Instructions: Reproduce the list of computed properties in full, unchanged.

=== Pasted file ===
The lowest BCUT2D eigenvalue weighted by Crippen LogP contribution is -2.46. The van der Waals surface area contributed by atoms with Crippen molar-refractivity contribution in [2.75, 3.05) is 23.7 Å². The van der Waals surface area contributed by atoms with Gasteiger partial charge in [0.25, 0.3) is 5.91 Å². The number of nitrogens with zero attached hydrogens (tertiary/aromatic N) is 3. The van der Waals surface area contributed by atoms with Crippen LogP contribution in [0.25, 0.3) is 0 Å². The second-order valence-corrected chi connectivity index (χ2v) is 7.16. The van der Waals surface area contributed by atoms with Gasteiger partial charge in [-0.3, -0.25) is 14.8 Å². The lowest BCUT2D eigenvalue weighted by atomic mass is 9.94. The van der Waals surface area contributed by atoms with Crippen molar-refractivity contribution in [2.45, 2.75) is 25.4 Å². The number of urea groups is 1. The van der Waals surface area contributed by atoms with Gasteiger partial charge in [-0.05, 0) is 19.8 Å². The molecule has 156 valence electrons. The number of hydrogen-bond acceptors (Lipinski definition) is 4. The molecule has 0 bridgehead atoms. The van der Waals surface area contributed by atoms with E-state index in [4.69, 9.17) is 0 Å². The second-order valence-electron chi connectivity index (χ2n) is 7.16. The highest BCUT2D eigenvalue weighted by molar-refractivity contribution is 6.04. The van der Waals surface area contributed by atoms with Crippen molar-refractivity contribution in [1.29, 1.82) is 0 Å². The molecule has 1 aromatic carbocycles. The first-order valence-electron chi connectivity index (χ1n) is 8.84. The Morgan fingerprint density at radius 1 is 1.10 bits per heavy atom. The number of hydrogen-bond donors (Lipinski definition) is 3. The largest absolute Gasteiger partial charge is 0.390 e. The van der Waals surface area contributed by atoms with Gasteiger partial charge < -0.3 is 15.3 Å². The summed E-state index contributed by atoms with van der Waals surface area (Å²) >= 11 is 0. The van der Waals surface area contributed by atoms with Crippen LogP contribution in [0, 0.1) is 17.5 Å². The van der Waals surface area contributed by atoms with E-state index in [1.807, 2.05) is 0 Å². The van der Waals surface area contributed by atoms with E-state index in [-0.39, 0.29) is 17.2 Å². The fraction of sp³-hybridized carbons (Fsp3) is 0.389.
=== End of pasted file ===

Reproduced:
The lowest BCUT2D eigenvalue weighted by Crippen LogP contribution is -2.46. The van der Waals surface area contributed by atoms with Crippen molar-refractivity contribution in [2.75, 3.05) is 23.7 Å². The van der Waals surface area contributed by atoms with Gasteiger partial charge in [0.25, 0.3) is 5.91 Å². The number of nitrogens with zero attached hydrogens (tertiary/aromatic N) is 3. The van der Waals surface area contributed by atoms with Crippen LogP contribution in [0.25, 0.3) is 0 Å². The second-order valence-corrected chi connectivity index (χ2v) is 7.16. The van der Waals surface area contributed by atoms with Gasteiger partial charge in [-0.3, -0.25) is 14.8 Å². The lowest BCUT2D eigenvalue weighted by atomic mass is 9.94. The van der Waals surface area contributed by atoms with Crippen molar-refractivity contribution in [2.45, 2.75) is 25.4 Å². The number of urea groups is 1. The van der Waals surface area contributed by atoms with Gasteiger partial charge in [-0.05, 0) is 19.8 Å². The molecule has 156 valence electrons. The number of hydrogen-bond acceptors (Lipinski definition) is 4. The molecule has 0 bridgehead atoms. The van der Waals surface area contributed by atoms with E-state index in [4.69, 9.17) is 0 Å². The second-order valence-electron chi connectivity index (χ2n) is 7.16. The highest BCUT2D eigenvalue weighted by molar-refractivity contribution is 6.04. The van der Waals surface area contributed by atoms with Crippen molar-refractivity contribution in [1.29, 1.82) is 0 Å². The molecule has 1 aromatic carbocycles. The first-order valence-electron chi connectivity index (χ1n) is 8.84. The Morgan fingerprint density at radius 1 is 1.10 bits per heavy atom. The number of hydrogen-bond donors (Lipinski definition) is 3. The largest absolute Gasteiger partial charge is 0.390 e. The van der Waals surface area contributed by atoms with Gasteiger partial charge < -0.3 is 15.3 Å². The summed E-state index contributed by atoms with van der Waals surface area (Å²) >= 11 is 0. The van der Waals surface area contributed by atoms with Crippen LogP contribution in [0, 0.1) is 17.5 Å². The van der Waals surface area contributed by atoms with E-state index in [1.807, 2.05) is 0 Å². The van der Waals surface area contributed by atoms with E-state index in [-0.39, 0.29) is 17.2 Å². The fraction of sp³-hybridized carbons (Fsp3) is 0.389.